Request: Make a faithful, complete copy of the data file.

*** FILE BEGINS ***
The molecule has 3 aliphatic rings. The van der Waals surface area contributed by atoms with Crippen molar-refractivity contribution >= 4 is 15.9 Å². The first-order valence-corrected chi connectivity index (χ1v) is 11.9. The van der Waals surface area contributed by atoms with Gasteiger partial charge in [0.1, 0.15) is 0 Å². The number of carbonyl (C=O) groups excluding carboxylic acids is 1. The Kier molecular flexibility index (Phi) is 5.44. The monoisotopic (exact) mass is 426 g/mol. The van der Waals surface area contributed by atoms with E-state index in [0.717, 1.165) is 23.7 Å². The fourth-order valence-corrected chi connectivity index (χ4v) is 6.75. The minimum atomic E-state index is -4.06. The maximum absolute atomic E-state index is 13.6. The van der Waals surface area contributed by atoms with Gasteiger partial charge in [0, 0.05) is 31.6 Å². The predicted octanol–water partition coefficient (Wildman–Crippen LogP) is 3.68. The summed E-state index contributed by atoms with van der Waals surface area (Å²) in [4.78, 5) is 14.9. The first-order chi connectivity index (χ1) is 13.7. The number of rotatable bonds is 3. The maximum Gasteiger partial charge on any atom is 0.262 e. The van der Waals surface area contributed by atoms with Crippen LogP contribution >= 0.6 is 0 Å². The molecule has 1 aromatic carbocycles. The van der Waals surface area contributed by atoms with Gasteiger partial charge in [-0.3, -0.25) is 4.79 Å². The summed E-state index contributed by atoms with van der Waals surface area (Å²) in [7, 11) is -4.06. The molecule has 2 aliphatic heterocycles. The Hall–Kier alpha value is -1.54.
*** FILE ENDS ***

The molecule has 3 aliphatic rings. The van der Waals surface area contributed by atoms with Crippen molar-refractivity contribution >= 4 is 15.9 Å². The first-order valence-corrected chi connectivity index (χ1v) is 11.9. The van der Waals surface area contributed by atoms with Gasteiger partial charge in [0.1, 0.15) is 0 Å². The number of carbonyl (C=O) groups excluding carboxylic acids is 1. The Kier molecular flexibility index (Phi) is 5.44. The monoisotopic (exact) mass is 426 g/mol. The van der Waals surface area contributed by atoms with E-state index in [0.717, 1.165) is 23.7 Å². The fourth-order valence-corrected chi connectivity index (χ4v) is 6.75. The minimum atomic E-state index is -4.06. The maximum absolute atomic E-state index is 13.6. The van der Waals surface area contributed by atoms with Gasteiger partial charge in [0, 0.05) is 31.6 Å². The predicted octanol–water partition coefficient (Wildman–Crippen LogP) is 3.68. The summed E-state index contributed by atoms with van der Waals surface area (Å²) in [4.78, 5) is 14.9. The first-order chi connectivity index (χ1) is 13.7. The number of rotatable bonds is 3. The maximum Gasteiger partial charge on any atom is 0.262 e. The van der Waals surface area contributed by atoms with Crippen LogP contribution >= 0.6 is 0 Å². The molecule has 1 aromatic carbocycles. The van der Waals surface area contributed by atoms with Gasteiger partial charge in [-0.3, -0.25) is 4.79 Å². The summed E-state index contributed by atoms with van der Waals surface area (Å²) in [7, 11) is -4.06. The molecule has 2 aliphatic heterocycles. The Hall–Kier alpha value is -1.54.